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    Scientific Spotlight - Proprioception

    Scientific Spotlight - Proprioception

    Everyone knows about the Five Senses - sight, sound, touch, taste, and smell - but not everyone knows about a special ‘sixth sense’ that helps us experience the world.

    This sixth sense is called proprioception.

    Proprioception is an internal sense that helps our brain learn where our body is and how we move. Proprioceptive nerve endings in our body provide us with information on where our hands, arms and legs are in space without having to look for them! If you close your eyes and raise your arm over your head, your brain knows your arm is over your head, without having to look in a mirror.

    Proprioception relies on the relationship between the body’s central nervous system and certain soft tissues like muscles, tendons and ligaments. Within these tissues are your proprioceptors that send information to the nervous system/brain.

    How does proprioception apply to our everyday life? When performing everyday tasks, proprioception helps us determine how to coordinate our movements effectively!

    For example, you would need different amounts of strength to lift a feather and to lift a heavy rock. If you were to pick up the heavy rock with the same amount of force as you would use to lift the feather, the rock would likely not budge. However, proprioception allows you to apply different pressure from your muscles depending on which you’re trying to lift. Your brain communicates with your muscles automatically, so you don’t even have to think about it!

    You’re also relying on proprioception when dribbling a ball up and down a court while playing basketball. You know by bouncing the ball your hand will have to connect with the ball to bounce it back off the ground. As you go towards the hoop, your feet have to move opposite of each other to propel your body forward. Performing these tasks at the same time, without having to stop to think about each one separately, can be attributed to our sense of proprioception.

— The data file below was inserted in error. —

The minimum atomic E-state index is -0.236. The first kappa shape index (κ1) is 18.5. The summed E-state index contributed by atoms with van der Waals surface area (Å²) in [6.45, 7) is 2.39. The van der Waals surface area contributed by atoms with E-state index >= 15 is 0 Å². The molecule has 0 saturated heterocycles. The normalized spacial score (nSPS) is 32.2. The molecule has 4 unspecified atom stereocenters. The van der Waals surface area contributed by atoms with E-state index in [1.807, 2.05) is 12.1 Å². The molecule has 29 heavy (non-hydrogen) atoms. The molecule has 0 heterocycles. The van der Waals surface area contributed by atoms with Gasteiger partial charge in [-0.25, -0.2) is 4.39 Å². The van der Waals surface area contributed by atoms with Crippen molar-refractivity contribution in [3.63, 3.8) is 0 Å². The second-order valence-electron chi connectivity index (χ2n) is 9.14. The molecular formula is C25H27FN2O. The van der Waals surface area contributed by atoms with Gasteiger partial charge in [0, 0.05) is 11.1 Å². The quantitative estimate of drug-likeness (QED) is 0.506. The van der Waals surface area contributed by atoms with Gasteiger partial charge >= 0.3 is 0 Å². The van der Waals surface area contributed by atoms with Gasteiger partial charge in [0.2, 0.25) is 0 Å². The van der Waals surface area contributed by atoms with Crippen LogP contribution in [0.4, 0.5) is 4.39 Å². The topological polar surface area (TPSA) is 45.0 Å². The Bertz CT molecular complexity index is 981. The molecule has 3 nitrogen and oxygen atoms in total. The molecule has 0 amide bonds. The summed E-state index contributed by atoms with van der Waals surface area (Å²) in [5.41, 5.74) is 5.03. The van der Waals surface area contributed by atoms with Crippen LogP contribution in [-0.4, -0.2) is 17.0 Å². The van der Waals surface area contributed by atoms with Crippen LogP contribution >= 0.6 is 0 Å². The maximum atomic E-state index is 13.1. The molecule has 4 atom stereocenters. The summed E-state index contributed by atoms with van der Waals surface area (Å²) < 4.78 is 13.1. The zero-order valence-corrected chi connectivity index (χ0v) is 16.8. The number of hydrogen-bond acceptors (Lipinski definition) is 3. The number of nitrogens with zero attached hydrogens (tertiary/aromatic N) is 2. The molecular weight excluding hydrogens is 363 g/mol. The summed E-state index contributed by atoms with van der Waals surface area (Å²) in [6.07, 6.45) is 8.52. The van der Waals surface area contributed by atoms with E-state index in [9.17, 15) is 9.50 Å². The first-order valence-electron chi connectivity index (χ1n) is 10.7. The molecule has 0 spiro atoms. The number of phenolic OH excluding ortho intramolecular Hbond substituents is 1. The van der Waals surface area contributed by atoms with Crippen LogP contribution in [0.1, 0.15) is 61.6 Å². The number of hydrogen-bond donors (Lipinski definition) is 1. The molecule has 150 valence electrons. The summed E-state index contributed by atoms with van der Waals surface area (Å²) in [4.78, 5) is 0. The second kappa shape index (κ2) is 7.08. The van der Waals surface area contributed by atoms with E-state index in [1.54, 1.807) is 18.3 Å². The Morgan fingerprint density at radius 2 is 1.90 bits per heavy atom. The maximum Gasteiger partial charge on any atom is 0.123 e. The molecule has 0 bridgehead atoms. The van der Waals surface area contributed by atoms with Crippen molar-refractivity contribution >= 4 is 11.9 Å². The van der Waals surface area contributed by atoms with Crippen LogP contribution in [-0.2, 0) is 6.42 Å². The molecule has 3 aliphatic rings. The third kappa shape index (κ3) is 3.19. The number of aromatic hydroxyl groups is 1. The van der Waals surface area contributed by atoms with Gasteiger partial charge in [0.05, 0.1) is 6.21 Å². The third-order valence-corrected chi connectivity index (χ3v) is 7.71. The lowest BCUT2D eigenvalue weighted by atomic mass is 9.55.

Ultimately, proprioception is super important in our everyday life! The proprioceptive sense is continually working to help your body balance, move, focus, and more!

    Engage your proprioceptive sense with this simple activity!

    Proprioception Activity

    Want to engage your proprioceptive sense?

    Close your eyes and raise both hands above your head. While your eyes remain closed, use your right index finger to touch the tip of your nose, followed by the tip of your left thumb above your head. Even if you miss, reach back for your nose, and then to each remaining fingertip.
    How successful were you at finding each fingertip?

    Try it again but gently wiggle your fingers on your left hand as they are in the air.  Did wiggling your fingers help you to touch each fingertip?

    Comment how this activity was below!

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